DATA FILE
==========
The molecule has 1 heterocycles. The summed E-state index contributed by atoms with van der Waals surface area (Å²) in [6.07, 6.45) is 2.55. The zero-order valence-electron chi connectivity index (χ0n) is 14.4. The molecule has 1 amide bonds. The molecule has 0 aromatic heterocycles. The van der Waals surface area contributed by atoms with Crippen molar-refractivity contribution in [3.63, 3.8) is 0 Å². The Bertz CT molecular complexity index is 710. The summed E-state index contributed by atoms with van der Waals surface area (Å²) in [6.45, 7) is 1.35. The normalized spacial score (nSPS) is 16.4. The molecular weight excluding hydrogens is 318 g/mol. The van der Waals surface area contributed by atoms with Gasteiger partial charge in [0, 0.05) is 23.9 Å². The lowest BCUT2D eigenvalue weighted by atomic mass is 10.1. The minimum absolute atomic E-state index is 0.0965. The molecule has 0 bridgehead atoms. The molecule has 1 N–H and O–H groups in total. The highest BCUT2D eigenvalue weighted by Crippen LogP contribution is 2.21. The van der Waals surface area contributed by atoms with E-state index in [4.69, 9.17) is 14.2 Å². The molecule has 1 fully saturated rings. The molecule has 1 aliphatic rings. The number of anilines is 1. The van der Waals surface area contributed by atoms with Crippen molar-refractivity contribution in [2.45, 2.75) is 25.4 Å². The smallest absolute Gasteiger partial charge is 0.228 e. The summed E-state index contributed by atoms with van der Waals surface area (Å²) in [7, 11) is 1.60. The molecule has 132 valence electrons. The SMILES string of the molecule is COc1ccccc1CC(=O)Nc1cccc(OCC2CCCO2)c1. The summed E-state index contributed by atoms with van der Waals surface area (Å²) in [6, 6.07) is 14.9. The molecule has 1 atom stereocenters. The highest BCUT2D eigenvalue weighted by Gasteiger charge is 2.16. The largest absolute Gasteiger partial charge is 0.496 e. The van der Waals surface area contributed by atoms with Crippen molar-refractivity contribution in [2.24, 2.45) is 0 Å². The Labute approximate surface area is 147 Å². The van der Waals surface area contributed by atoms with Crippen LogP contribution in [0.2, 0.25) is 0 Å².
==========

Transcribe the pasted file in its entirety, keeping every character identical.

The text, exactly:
The molecule has 1 heterocycles. The summed E-state index contributed by atoms with van der Waals surface area (Å²) in [6.07, 6.45) is 2.55. The zero-order valence-electron chi connectivity index (χ0n) is 14.4. The molecule has 1 amide bonds. The molecule has 0 aromatic heterocycles. The van der Waals surface area contributed by atoms with Crippen molar-refractivity contribution in [3.63, 3.8) is 0 Å². The Bertz CT molecular complexity index is 710. The summed E-state index contributed by atoms with van der Waals surface area (Å²) in [6.45, 7) is 1.35. The normalized spacial score (nSPS) is 16.4. The molecular weight excluding hydrogens is 318 g/mol. The van der Waals surface area contributed by atoms with Gasteiger partial charge in [0, 0.05) is 23.9 Å². The lowest BCUT2D eigenvalue weighted by atomic mass is 10.1. The minimum absolute atomic E-state index is 0.0965. The molecule has 0 bridgehead atoms. The molecule has 1 N–H and O–H groups in total. The highest BCUT2D eigenvalue weighted by Crippen LogP contribution is 2.21. The van der Waals surface area contributed by atoms with E-state index in [4.69, 9.17) is 14.2 Å². The molecule has 1 fully saturated rings. The molecule has 1 aliphatic rings. The number of anilines is 1. The van der Waals surface area contributed by atoms with Crippen molar-refractivity contribution in [2.45, 2.75) is 25.4 Å². The smallest absolute Gasteiger partial charge is 0.228 e. The summed E-state index contributed by atoms with van der Waals surface area (Å²) in [7, 11) is 1.60. The molecule has 132 valence electrons. The SMILES string of the molecule is COc1ccccc1CC(=O)Nc1cccc(OCC2CCCO2)c1. The summed E-state index contributed by atoms with van der Waals surface area (Å²) in [6, 6.07) is 14.9. The molecule has 1 atom stereocenters. The highest BCUT2D eigenvalue weighted by Gasteiger charge is 2.16. The largest absolute Gasteiger partial charge is 0.496 e. The van der Waals surface area contributed by atoms with Crippen molar-refractivity contribution in [2.24, 2.45) is 0 Å². The Labute approximate surface area is 147 Å². The van der Waals surface area contributed by atoms with Crippen LogP contribution in [0.2, 0.25) is 0 Å².